17 May 2015
Sometimes I spend so much time out looking at geological features in the Bay area that I forget to blog about them. But this weekend I had the chance to go for a wonderful tour of the South Bay and Peninsula via Cessna, and I’m convinced that it’s an awesome way to check out geology. (Of course, anyone who’s seen Michael Collier’s photographic work knows that already, but in case you needed convincing, take my word for it. Also, not having to brave security at the airport is lovely.)
27 April 2015
A short, light post this time. I’ll be doing an outreach event as a USGS rep in a couple of weeks, and having done the demo once already at AAAS’s 2015 Family Science Days, I was thinking about the things I learned last time. Some of these have also applied to other outreach I’ve done (I love doing video chats with students and science clubs, especially if I can get people excited about geology!)
7 April 2015
One of my New Year’s resolutions was to talk more about my research, and I thought it would be good to start with my basic elevator speech: I study how water and heat interact in stratovolcanoes, and how that can make them unstable even if they’re not erupting.
23 March 2015
Those of you who saw my somewhat exasperated tweets last week know that I was reacting to this story on the Scientific American Voices Blog about how female scientists are portrayed in media coverage. (Answer: Superficially and with far too much attention to appearances).
5 March 2015
Last week, we learned that Leonard Nimoy died. Though it’s sad both because we’ve lost an amazing person and an icon of science fiction, it got me thinking about why I personally cared so much about the character he created.
13 February 2015
No, that’s not a typo – it’s the topic of a discussion I prompted on Twitter a few weeks ago and then immediately forgot to post about. Fortunately, through the wonder of Storify, I can recap it for everyone. The backstory is that I had a request from a reader for movies he could show that featured geologically interesting places, but weren’t necessarily about geology or disasters. He also requested that they be fairly popular (things that had done well at the box office and might be expected to have been seen by a wide audience) and that they be things that intro students would recognize, either because they were recent or widely re-watched.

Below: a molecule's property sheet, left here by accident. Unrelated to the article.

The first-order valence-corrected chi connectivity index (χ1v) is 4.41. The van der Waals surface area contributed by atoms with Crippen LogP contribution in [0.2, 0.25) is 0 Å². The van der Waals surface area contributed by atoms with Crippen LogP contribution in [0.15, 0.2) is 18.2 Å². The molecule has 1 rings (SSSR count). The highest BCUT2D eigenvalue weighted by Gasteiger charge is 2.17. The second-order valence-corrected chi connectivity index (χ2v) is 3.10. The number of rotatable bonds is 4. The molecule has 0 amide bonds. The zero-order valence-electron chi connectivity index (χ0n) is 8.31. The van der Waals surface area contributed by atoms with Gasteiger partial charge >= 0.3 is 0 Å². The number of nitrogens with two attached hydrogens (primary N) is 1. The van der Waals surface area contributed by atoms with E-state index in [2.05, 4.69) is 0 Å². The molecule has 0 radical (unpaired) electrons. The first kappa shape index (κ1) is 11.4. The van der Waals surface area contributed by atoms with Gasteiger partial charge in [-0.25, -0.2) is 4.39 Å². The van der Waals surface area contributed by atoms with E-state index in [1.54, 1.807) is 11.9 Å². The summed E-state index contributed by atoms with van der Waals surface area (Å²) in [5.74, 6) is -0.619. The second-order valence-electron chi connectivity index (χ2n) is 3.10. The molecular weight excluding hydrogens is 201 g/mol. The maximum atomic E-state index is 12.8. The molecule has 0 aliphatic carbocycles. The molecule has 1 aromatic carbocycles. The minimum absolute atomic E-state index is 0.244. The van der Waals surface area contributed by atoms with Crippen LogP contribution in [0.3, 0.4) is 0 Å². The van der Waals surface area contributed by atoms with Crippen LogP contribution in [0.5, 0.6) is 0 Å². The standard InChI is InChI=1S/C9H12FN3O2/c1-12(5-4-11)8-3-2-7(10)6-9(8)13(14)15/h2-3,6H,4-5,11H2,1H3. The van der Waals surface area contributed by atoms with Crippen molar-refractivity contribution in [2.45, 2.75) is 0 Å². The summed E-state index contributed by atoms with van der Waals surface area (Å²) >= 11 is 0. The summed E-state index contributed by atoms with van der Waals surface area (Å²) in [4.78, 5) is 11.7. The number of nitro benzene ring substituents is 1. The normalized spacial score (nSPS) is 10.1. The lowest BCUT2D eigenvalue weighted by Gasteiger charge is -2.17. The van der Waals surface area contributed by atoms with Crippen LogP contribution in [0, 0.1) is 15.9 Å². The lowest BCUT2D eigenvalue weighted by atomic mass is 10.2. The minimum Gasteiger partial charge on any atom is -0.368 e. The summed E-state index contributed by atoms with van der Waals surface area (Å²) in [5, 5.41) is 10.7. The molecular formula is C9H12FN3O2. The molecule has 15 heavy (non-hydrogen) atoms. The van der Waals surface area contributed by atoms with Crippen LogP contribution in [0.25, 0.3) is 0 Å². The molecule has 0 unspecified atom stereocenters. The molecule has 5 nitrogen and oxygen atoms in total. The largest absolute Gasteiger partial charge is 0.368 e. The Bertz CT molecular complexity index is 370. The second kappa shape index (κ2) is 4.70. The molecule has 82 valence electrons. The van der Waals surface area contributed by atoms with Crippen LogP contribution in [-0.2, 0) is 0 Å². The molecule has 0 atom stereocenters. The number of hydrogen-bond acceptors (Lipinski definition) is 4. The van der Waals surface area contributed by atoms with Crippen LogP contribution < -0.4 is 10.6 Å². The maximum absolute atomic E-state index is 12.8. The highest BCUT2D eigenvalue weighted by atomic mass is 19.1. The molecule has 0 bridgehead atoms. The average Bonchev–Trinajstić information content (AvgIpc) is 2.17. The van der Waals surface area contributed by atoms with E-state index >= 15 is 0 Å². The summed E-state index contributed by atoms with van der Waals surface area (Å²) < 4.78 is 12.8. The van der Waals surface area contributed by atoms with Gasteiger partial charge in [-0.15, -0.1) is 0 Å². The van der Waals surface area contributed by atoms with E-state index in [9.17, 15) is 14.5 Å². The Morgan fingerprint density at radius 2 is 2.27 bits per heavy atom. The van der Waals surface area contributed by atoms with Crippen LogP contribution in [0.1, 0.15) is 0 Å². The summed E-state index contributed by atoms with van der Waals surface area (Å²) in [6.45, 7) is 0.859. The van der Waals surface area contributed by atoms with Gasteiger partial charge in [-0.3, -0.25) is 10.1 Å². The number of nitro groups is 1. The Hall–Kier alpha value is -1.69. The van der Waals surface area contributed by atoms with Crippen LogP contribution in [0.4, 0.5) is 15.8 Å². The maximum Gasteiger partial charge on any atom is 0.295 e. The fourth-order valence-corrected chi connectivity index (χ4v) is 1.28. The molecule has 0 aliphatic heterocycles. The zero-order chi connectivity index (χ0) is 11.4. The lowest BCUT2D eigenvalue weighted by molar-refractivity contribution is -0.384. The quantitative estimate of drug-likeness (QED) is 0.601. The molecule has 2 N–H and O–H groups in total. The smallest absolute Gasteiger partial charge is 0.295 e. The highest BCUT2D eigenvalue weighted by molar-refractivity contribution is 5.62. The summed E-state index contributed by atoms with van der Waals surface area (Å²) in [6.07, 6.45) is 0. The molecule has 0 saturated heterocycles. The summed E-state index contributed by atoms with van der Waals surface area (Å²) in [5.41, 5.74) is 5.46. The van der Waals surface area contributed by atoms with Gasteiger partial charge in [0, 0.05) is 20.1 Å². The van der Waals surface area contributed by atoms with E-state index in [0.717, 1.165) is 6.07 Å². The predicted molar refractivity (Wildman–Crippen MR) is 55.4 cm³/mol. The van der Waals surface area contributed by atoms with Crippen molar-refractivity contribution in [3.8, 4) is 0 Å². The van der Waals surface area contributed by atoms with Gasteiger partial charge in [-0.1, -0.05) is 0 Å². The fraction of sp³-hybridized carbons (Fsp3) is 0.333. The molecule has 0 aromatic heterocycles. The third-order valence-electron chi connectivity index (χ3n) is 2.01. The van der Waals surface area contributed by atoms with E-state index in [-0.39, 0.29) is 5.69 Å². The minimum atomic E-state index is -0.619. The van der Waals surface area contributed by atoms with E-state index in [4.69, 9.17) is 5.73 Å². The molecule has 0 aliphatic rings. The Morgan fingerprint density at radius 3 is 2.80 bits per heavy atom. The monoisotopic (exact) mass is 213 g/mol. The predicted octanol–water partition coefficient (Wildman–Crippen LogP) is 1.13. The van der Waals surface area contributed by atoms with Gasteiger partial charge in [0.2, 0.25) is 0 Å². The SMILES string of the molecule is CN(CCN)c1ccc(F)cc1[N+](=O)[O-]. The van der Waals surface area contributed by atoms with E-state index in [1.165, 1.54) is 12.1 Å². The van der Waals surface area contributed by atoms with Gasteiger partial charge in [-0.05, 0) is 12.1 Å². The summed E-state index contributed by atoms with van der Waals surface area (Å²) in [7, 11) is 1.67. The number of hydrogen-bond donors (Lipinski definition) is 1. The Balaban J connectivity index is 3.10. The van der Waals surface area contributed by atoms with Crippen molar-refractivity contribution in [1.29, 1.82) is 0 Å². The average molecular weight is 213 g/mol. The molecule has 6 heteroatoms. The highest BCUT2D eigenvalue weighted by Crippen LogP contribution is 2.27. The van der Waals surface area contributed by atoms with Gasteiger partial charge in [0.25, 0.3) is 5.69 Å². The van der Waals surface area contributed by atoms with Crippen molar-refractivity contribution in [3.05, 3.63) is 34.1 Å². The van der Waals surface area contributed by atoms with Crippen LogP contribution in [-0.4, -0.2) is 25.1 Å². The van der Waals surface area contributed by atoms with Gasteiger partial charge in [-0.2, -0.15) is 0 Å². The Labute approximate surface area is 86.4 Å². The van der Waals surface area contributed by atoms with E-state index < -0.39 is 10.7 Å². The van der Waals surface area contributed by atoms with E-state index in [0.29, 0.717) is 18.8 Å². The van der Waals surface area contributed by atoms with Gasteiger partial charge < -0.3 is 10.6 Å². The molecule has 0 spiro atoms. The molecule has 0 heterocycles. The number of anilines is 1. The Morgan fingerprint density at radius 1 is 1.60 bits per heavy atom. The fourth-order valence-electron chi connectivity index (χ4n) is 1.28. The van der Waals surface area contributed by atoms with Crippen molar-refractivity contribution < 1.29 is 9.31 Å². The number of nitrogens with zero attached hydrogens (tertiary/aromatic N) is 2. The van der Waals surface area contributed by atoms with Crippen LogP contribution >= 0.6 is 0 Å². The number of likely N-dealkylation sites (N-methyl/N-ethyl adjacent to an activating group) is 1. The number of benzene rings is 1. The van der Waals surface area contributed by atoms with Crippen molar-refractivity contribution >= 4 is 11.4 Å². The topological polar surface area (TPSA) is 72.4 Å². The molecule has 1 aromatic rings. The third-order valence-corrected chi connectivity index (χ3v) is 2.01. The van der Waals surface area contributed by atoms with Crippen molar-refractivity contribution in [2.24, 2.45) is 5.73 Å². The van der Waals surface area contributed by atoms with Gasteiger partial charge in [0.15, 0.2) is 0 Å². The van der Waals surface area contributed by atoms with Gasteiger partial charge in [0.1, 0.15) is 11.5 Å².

29 January 2015
I promised photos of the second part of my trip to see pillow basalts at the Marin Headlands, and here we are, just as the fog was lifting in the early afternoon. After exploring the Point Bonita lighthouse and its vicinity, we decided to hike down through the abundant succulents (Carpobrotus edulis, if I’ve got it right) to Rodeo Cove and its beach.
19 January 2015
It’s amazing how quickly I’m capable of abandoning my blogging resolutions, really. Here we are, a couple of weeks into the new year and I’ve failed to a) post more often and b) talk about my research. (I swear I have a post in the works about that, but it’s gotten long and unwieldy and in desperate need of editing!) But this weekend I’m going to keep a couple of the other resolutions, and blog about the trip I took yesterday to the Marin Headlands.
4 January 2015
Happy New Year! 2014 was full of big, rapid changes for me, which is what prompted me to think about the punctuated equilibrium concept.
21 December 2014
Thursday was a really exciting day. In the morning I sat in on a session about the hydrology of landslides, and especially how water storage in pore space affects landslide dynamics and discharge.